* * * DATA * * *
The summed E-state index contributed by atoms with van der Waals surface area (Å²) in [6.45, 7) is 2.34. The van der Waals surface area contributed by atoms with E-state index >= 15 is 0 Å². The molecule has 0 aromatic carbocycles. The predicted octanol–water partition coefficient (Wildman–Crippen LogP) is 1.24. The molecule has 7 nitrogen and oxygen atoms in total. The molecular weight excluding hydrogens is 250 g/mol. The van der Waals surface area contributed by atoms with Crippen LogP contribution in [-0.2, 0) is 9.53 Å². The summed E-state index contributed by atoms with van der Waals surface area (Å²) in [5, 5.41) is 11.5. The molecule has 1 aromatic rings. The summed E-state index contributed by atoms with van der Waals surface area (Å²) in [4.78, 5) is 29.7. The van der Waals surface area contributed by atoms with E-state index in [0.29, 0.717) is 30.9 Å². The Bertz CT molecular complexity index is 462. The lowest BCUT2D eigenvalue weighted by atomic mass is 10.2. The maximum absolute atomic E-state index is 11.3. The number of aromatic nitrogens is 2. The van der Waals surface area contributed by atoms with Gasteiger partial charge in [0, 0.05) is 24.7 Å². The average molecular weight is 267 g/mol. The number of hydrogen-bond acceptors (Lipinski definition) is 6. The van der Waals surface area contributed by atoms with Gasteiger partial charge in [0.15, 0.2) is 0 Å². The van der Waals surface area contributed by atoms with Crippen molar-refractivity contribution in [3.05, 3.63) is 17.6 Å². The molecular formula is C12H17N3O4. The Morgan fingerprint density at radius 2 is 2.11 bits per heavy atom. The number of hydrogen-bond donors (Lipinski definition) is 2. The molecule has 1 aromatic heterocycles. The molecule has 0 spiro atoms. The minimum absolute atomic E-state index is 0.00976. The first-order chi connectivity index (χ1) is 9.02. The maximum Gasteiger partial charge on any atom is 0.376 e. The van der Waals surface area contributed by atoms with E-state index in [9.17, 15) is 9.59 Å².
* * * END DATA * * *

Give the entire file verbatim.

The summed E-state index contributed by atoms with van der Waals surface area (Å²) in [6.45, 7) is 2.34. The van der Waals surface area contributed by atoms with E-state index >= 15 is 0 Å². The molecule has 0 aromatic carbocycles. The predicted octanol–water partition coefficient (Wildman–Crippen LogP) is 1.24. The molecule has 7 nitrogen and oxygen atoms in total. The molecular weight excluding hydrogens is 250 g/mol. The van der Waals surface area contributed by atoms with Crippen LogP contribution in [-0.2, 0) is 9.53 Å². The summed E-state index contributed by atoms with van der Waals surface area (Å²) in [5, 5.41) is 11.5. The molecule has 1 aromatic rings. The summed E-state index contributed by atoms with van der Waals surface area (Å²) in [4.78, 5) is 29.7. The van der Waals surface area contributed by atoms with E-state index in [0.29, 0.717) is 30.9 Å². The Bertz CT molecular complexity index is 462. The lowest BCUT2D eigenvalue weighted by atomic mass is 10.2. The maximum absolute atomic E-state index is 11.3. The number of aromatic nitrogens is 2. The van der Waals surface area contributed by atoms with Gasteiger partial charge in [0, 0.05) is 24.7 Å². The average molecular weight is 267 g/mol. The number of hydrogen-bond acceptors (Lipinski definition) is 6. The van der Waals surface area contributed by atoms with Gasteiger partial charge in [0.15, 0.2) is 0 Å². The van der Waals surface area contributed by atoms with Crippen molar-refractivity contribution in [3.05, 3.63) is 17.6 Å². The molecular formula is C12H17N3O4. The Morgan fingerprint density at radius 2 is 2.11 bits per heavy atom. The number of hydrogen-bond donors (Lipinski definition) is 2. The molecule has 1 aromatic heterocycles. The molecule has 0 spiro atoms. The minimum absolute atomic E-state index is 0.00976. The first-order chi connectivity index (χ1) is 9.02. The maximum Gasteiger partial charge on any atom is 0.376 e. The van der Waals surface area contributed by atoms with E-state index in [9.17, 15) is 9.59 Å².